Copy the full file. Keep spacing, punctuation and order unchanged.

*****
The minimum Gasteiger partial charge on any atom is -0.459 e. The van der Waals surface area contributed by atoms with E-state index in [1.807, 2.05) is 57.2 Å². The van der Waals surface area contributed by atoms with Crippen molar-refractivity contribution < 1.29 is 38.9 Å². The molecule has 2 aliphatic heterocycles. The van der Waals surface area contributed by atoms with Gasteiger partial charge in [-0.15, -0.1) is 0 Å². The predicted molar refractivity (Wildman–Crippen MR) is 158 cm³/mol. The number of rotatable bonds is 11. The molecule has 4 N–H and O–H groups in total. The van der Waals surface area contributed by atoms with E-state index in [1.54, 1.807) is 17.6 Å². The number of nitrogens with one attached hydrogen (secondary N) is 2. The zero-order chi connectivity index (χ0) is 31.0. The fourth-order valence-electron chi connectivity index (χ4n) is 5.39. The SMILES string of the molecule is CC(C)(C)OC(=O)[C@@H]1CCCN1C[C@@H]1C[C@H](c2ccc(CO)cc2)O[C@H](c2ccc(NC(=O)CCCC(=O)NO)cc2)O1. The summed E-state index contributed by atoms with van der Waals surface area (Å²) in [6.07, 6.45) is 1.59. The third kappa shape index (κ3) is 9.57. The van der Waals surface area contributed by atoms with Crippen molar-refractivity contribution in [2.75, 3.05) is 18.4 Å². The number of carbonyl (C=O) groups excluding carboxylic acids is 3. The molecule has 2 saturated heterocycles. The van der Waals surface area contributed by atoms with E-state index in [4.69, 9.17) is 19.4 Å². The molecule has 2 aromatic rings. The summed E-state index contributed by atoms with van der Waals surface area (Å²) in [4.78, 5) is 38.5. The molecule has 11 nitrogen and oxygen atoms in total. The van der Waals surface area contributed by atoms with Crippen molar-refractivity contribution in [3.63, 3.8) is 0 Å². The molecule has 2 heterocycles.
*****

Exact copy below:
The minimum Gasteiger partial charge on any atom is -0.459 e. The van der Waals surface area contributed by atoms with E-state index in [1.807, 2.05) is 57.2 Å². The van der Waals surface area contributed by atoms with Crippen molar-refractivity contribution < 1.29 is 38.9 Å². The molecule has 2 aliphatic heterocycles. The van der Waals surface area contributed by atoms with Gasteiger partial charge in [-0.15, -0.1) is 0 Å². The predicted molar refractivity (Wildman–Crippen MR) is 158 cm³/mol. The number of rotatable bonds is 11. The molecule has 4 N–H and O–H groups in total. The van der Waals surface area contributed by atoms with E-state index in [1.54, 1.807) is 17.6 Å². The number of nitrogens with one attached hydrogen (secondary N) is 2. The zero-order chi connectivity index (χ0) is 31.0. The fourth-order valence-electron chi connectivity index (χ4n) is 5.39. The SMILES string of the molecule is CC(C)(C)OC(=O)[C@@H]1CCCN1C[C@@H]1C[C@H](c2ccc(CO)cc2)O[C@H](c2ccc(NC(=O)CCCC(=O)NO)cc2)O1. The summed E-state index contributed by atoms with van der Waals surface area (Å²) in [6.07, 6.45) is 1.59. The third kappa shape index (κ3) is 9.57. The van der Waals surface area contributed by atoms with Crippen molar-refractivity contribution in [2.75, 3.05) is 18.4 Å². The number of carbonyl (C=O) groups excluding carboxylic acids is 3. The molecule has 2 saturated heterocycles. The van der Waals surface area contributed by atoms with E-state index in [4.69, 9.17) is 19.4 Å². The molecule has 2 aromatic rings. The summed E-state index contributed by atoms with van der Waals surface area (Å²) in [4.78, 5) is 38.5. The molecule has 11 nitrogen and oxygen atoms in total. The van der Waals surface area contributed by atoms with Crippen molar-refractivity contribution in [3.63, 3.8) is 0 Å². The molecule has 2 heterocycles.